This is the posterior cylindrical extension of the brain. It runs through the neural canal of the vertebral column. It is protected by the vertebral column and it has 31 pains of spinal nerves which transport impulses to and from it. The spinal nerves divide close to the spinal cord into 2 branches called the dorsal route and the ventral route. There is an H-shaped core called the grog matter which contains cell bodies, dendrites and synapses surrounding the grog matter is an outer layer called the white matter which contains nerve fibres with their myelein shoath responsible for the colour. Sensory neurons enter the spinal cord via the dorsal route where their cell bodies form a swelling called a dorsal route ganglion. They form a synapse with the relay neurone in the dorsal horn. Motor neurons leave the spinal cord via the ventral route after making a synapse with the relay neurone in the ventral horn. There exists groups of nerve fibres which form trucks running through the white matter. They consist of ascending trucks convey sensory information to the brain while the descending trucks convey motor information from the brain to the spinal cord.

The main functions of the spinal cord are;

  1. To provide a means of communication between the spinal nerves and the brain.
  2. It is a coordinating center for spinal reflexes e.g. the knee jerk and automatic reflexes.

 This is a rapid automatic response to stimulus i.e without conscious thought. It is involuntary and is not initiated by the brains e.g. knee jerk, blinking, sneezing, withdrawal reflex i.e. the hand is spontaneously removed from the needle then the message is sent to brain and the pain is felt later, contraction of the tentacles of the sea anemone when touched, salivation

 Reflex arc


This is the path taken by an impulse in a reflex action. Reflexes can be divided into conditioned and unconditional reflexes.

Unconditioned responses don’t depend on the past experience while conditioned reflexes depend on the past experience and they are modified by the brain.

Conditioned reflexes are based on learning and the incoming information is compared with the stored information about the nature and cause of the present stimulus.

Pavlor proved that dogs could learn a reflex by ringing a bell every time he gave them food. Eventually, the dogs would be start salivating when the bell was rang even if there was no food.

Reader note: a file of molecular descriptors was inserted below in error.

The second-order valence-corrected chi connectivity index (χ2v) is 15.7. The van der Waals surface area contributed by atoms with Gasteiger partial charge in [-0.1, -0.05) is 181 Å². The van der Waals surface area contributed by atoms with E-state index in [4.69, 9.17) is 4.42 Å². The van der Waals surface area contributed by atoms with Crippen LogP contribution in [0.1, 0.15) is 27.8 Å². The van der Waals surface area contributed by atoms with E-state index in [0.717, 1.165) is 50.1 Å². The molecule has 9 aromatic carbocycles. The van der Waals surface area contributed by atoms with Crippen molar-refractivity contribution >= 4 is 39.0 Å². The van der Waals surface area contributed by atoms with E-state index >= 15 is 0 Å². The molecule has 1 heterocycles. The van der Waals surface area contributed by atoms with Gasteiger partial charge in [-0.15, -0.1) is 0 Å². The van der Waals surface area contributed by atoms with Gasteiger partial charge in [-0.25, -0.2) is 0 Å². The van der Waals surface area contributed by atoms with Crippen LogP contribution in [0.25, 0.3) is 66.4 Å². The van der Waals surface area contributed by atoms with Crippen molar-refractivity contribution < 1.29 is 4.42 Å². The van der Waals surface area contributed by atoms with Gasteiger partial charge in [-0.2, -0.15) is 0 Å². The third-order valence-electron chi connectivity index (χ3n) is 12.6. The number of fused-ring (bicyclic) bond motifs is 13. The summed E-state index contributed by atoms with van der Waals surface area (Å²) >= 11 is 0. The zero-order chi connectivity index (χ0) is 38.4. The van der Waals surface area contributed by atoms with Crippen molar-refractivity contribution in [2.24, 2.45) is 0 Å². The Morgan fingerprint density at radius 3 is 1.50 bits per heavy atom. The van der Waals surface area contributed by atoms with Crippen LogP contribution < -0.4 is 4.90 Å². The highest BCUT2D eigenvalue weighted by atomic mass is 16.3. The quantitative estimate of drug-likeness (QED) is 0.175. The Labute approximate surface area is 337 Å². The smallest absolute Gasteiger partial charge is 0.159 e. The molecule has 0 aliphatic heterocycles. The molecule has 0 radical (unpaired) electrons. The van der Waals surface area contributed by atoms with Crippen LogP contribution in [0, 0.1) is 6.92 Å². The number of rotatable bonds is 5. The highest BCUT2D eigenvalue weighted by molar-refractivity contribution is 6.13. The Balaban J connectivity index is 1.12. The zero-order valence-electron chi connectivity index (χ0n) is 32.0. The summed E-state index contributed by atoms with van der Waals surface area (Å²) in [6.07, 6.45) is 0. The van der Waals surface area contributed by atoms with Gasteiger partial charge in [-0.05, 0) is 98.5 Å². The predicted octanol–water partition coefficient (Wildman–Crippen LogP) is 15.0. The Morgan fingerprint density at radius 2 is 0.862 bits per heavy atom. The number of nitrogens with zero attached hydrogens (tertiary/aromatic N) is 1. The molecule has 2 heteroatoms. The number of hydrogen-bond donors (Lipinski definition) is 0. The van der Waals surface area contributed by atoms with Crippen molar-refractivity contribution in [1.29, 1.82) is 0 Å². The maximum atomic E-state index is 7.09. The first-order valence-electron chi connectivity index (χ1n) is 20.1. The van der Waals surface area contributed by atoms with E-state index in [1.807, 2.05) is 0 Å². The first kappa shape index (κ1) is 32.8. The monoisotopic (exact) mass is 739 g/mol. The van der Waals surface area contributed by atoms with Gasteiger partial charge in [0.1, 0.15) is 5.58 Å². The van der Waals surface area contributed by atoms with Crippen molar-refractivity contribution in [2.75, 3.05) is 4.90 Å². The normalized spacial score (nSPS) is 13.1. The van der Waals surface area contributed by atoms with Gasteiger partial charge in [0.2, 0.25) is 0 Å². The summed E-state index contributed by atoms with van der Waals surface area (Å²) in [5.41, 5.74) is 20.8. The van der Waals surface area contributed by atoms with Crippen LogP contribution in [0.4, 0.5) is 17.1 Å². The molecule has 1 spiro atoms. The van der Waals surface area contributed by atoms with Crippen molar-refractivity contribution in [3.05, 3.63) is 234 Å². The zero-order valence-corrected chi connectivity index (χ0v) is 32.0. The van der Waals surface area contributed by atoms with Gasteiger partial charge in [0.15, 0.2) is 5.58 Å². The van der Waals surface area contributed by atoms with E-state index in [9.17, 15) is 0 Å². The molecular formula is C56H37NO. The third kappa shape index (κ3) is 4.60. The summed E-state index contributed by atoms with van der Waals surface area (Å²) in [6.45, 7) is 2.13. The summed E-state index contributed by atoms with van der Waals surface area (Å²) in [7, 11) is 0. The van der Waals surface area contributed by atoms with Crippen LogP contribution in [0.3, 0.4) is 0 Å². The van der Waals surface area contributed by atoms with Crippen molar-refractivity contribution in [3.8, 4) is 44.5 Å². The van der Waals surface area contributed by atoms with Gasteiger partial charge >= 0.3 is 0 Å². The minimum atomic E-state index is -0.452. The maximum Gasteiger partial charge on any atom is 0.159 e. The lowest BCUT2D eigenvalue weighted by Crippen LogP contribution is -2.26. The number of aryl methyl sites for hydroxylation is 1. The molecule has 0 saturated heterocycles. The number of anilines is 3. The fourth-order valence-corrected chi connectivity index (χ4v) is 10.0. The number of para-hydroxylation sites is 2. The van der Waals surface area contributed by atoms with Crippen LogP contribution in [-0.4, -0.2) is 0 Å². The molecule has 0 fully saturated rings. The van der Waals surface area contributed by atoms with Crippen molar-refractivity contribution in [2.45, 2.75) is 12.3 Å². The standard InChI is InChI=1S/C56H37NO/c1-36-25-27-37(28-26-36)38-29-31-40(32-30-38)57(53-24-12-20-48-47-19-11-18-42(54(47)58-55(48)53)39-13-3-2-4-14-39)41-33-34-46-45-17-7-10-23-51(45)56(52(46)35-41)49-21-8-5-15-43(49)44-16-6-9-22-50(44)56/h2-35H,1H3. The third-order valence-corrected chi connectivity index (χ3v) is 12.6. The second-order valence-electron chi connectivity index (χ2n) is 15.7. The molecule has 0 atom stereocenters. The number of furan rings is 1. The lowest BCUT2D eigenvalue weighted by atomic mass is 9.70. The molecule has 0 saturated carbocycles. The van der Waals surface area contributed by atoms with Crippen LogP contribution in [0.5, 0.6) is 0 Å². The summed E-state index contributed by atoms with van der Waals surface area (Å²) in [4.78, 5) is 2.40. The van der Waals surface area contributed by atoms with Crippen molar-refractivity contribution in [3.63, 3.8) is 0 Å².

This is part of the nervous system which is made up of the spinal and cranial nerves transmitting impulses to and the CNS. The spinal nerves are connected to the spinal cord while the cranial nerves are connected to the brain.


They arise from the ventral side of the brain and they are associated mainly with receptors and effectors in the head region. They show a more regular pattern due to the following reasons.

  1. The dorsal and ventral routes are not jointed i.e. they are widely separated.
  2. The development of the brain together with the other specialized organs on the head resulted into distortions in the pattern of the cranial nerves.

In primitive vertebrates, there 10 cranial nerves while nerves have 12. some of these contain only sensory fibres, others contain only A mixed nerve is one which contains both sensory and motor neurons e.g. the vagus nerve which goes to the internal organs.

Most of the cranial nerves are connected directly to major sense organs on the head e.g. the nose, ear, etc. in all vertebrates, the cranial nerves serve the head and the neck except the vagus nerve which passes through the neck to the abdominal cavity where it branches to serve the heart and the gut.

Spinal nerves


These are associated mainly with receptors and effectors in parts of the body their than the head. They show a regular pattern where there’s a series of one pair in each body segment. Each is connected to the spinal cord by a dorsal and ventral route.

The spinal nerves are referred to as mixed nerves. The peripheral nervous system is divided into 2 parts.

  1. The voluntary nervous system (somatic nervous system)

This is the voluntary part which contains spinal and cranial nerves that are responsible for containing voluntary activities.

The automatic /involuntary nervous system

This is not controlled by oil. It controls involuntary activities e.g. heart beat, sweating, peristalsis and it carries impulses from the CNS to the effectors. It is mainly concerned with maintenance of a stable internal environment.

The ANS is divided into;

  1. Sympathetic nervous system
  2. Parasympathetic nervous system

The 2 systems work antagonistically i.e the sympathetic nervous system speeds up various body processes while the  parasympathetic system shows down these activities.


Differences between sympathetic and parasympathetic nervous systems


Inhibiting role of ANS

Via the sympathetic system, it constricts the blood vessels in the salivary glands thus limiting the activity and lessening flow of saliva. It shows down peristaltic movement of the gut delaying food in the alimentary canal hence improved absorption.

It inhibits  excretion by contraction of urethra and anal sphincters and relaxation of the bladder and rectum muscles.

Via the parasympathetic system, it produces a chemical called acetylcholine which produces conditions of rest by slowing down the body activities.


It shows down the heat beat and lowers blood pressure.

It constricts pupils

Reduces blood flow to the skeletal muscles and heart

Generally, body activities are returned to normal after excitation by the sympathetic nervous system by the inhibitory function of the ANS.M